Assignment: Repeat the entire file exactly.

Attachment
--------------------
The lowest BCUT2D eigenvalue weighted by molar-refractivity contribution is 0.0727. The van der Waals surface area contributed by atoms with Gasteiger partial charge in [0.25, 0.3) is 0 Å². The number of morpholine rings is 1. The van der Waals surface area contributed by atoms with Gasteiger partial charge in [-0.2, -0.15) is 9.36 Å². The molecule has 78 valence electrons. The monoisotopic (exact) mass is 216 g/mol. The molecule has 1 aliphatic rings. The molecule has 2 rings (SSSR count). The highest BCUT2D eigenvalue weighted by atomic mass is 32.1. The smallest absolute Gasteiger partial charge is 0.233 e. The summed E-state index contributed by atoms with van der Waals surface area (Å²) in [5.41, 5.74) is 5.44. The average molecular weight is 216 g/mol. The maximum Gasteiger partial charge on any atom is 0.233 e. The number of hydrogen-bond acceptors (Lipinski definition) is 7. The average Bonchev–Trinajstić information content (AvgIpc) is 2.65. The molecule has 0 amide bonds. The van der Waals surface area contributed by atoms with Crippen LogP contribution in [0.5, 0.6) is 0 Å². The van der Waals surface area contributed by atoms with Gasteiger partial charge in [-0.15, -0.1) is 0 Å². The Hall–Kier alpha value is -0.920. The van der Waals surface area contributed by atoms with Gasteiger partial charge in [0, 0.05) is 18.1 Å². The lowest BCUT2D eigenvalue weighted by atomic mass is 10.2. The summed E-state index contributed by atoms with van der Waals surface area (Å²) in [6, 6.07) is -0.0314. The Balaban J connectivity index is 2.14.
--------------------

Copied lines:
The lowest BCUT2D eigenvalue weighted by molar-refractivity contribution is 0.0727. The van der Waals surface area contributed by atoms with Gasteiger partial charge in [0.25, 0.3) is 0 Å². The number of morpholine rings is 1. The van der Waals surface area contributed by atoms with Gasteiger partial charge in [-0.2, -0.15) is 9.36 Å². The molecule has 78 valence electrons. The monoisotopic (exact) mass is 216 g/mol. The molecule has 1 aliphatic rings. The molecule has 2 rings (SSSR count). The highest BCUT2D eigenvalue weighted by atomic mass is 32.1. The smallest absolute Gasteiger partial charge is 0.233 e. The summed E-state index contributed by atoms with van der Waals surface area (Å²) in [5.41, 5.74) is 5.44. The average molecular weight is 216 g/mol. The maximum Gasteiger partial charge on any atom is 0.233 e. The number of hydrogen-bond acceptors (Lipinski definition) is 7. The average Bonchev–Trinajstić information content (AvgIpc) is 2.65. The molecule has 0 amide bonds. The van der Waals surface area contributed by atoms with Crippen LogP contribution in [0.5, 0.6) is 0 Å². The van der Waals surface area contributed by atoms with Gasteiger partial charge in [-0.15, -0.1) is 0 Å². The Hall–Kier alpha value is -0.920. The van der Waals surface area contributed by atoms with Gasteiger partial charge in [0, 0.05) is 18.1 Å². The lowest BCUT2D eigenvalue weighted by atomic mass is 10.2. The summed E-state index contributed by atoms with van der Waals surface area (Å²) in [6, 6.07) is -0.0314. The Balaban J connectivity index is 2.14.